Empty streets, deserted shopping centers, and residents staying away from one another are the new normal in Beijing — but not because the city, like many Chinese ones before it, is under a zero-Covid lockdown, the media reported.
This time, it’s because Beijing has been hit with a significant, and spreading, outbreak — a first for the Chinese capital since the beginning of the pandemic, a week after leaders eased the country’s restrictive Covid policy, CNN reported.
The impact of the outbreak in the city was visible in the upmarket shopping district Sanlitun on Tuesday. There, the usually bustling shops and restaurants were without customers and, in some cases, functioning on skeleton crews or offering takeout only, CNN reported.
Similar scenes are playing out across Beijing, as offices, shops and residential communities report being understaffed or shifting working arrangements as employees fall ill with the virus. Meanwhile, others stay home to avoid being infected.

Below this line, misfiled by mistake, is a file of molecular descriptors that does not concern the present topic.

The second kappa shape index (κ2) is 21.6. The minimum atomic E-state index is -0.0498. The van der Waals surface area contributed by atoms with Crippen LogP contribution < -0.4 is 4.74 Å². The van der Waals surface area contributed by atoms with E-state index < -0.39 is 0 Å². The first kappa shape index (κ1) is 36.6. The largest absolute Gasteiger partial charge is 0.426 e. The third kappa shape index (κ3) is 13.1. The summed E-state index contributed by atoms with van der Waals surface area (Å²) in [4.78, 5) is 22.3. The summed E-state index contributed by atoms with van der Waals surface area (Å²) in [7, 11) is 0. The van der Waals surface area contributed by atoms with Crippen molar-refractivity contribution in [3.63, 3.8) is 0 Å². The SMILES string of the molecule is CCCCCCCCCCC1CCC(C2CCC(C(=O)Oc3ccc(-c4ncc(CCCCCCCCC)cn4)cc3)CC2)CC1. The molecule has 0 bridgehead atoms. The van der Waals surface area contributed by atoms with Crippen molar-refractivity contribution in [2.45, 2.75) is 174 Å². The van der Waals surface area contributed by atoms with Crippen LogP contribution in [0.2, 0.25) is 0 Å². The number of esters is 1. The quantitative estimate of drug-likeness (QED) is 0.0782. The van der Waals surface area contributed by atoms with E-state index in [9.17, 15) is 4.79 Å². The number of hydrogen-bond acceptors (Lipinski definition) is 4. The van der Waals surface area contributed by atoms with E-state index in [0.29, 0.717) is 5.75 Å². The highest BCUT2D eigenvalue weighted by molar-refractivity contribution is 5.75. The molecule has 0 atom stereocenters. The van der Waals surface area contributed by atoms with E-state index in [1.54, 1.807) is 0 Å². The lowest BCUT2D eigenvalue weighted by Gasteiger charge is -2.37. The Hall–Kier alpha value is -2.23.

One community worker told CNN that 21 of the 24 workers on her Beijing neighbourhood committee office, tasked with coordinating residential matters and activities, had fallen ill in recent days.
“As our superiors are mostly infected, there’s not much work being given to us,” said the employee, Sylvia Sun. “(The usual) events, lectures, performances, parent-child activities will definitely not be held.”
Beijing, which prior to the new rules was already experiencing a small-scale outbreak, is now on the front lines of a new reality for China: not since the early days of the pandemic in Wuhan have Chinese cities dealt with an outbreak without hefty control measures in place.
But for a place that until earlier this month assiduously tracked every case, there is now no clear data on the extent of the virus’ spread. China’s new Covid rules significantly rolled back the testing requirements that once dominated daily life, and residents have instead shifted to using antigen tests at home, when available, leaving official numbers unreliable, CNN reported.